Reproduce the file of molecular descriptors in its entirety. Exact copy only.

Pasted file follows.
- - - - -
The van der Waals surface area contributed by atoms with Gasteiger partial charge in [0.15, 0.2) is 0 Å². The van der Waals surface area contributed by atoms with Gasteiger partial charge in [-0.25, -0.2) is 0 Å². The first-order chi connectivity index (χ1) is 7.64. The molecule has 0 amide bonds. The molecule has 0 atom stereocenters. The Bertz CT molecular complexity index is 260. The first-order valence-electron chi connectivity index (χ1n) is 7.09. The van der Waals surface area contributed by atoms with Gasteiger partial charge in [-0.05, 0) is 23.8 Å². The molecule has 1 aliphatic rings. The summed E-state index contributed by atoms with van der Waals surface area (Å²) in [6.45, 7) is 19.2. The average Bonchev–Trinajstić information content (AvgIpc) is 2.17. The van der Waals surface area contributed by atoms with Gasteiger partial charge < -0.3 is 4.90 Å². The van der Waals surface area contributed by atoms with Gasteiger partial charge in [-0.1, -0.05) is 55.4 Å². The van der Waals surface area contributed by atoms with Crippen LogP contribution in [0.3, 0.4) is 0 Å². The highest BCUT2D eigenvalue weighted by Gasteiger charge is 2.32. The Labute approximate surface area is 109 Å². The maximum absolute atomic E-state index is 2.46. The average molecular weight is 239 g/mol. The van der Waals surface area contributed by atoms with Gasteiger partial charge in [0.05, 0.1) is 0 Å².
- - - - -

The van der Waals surface area contributed by atoms with Gasteiger partial charge in [0.15, 0.2) is 0 Å². The van der Waals surface area contributed by atoms with Gasteiger partial charge in [-0.25, -0.2) is 0 Å². The first-order chi connectivity index (χ1) is 7.64. The molecule has 0 amide bonds. The molecule has 0 atom stereocenters. The Bertz CT molecular complexity index is 260. The first-order valence-electron chi connectivity index (χ1n) is 7.09. The van der Waals surface area contributed by atoms with Gasteiger partial charge in [-0.05, 0) is 23.8 Å². The molecule has 1 aliphatic rings. The summed E-state index contributed by atoms with van der Waals surface area (Å²) in [6.45, 7) is 19.2. The average Bonchev–Trinajstić information content (AvgIpc) is 2.17. The van der Waals surface area contributed by atoms with Gasteiger partial charge < -0.3 is 4.90 Å². The van der Waals surface area contributed by atoms with Gasteiger partial charge in [-0.1, -0.05) is 55.4 Å². The van der Waals surface area contributed by atoms with Crippen LogP contribution in [0.3, 0.4) is 0 Å². The highest BCUT2D eigenvalue weighted by Gasteiger charge is 2.32. The Labute approximate surface area is 109 Å². The maximum absolute atomic E-state index is 2.46. The average molecular weight is 239 g/mol. The van der Waals surface area contributed by atoms with Gasteiger partial charge in [0.05, 0.1) is 0 Å².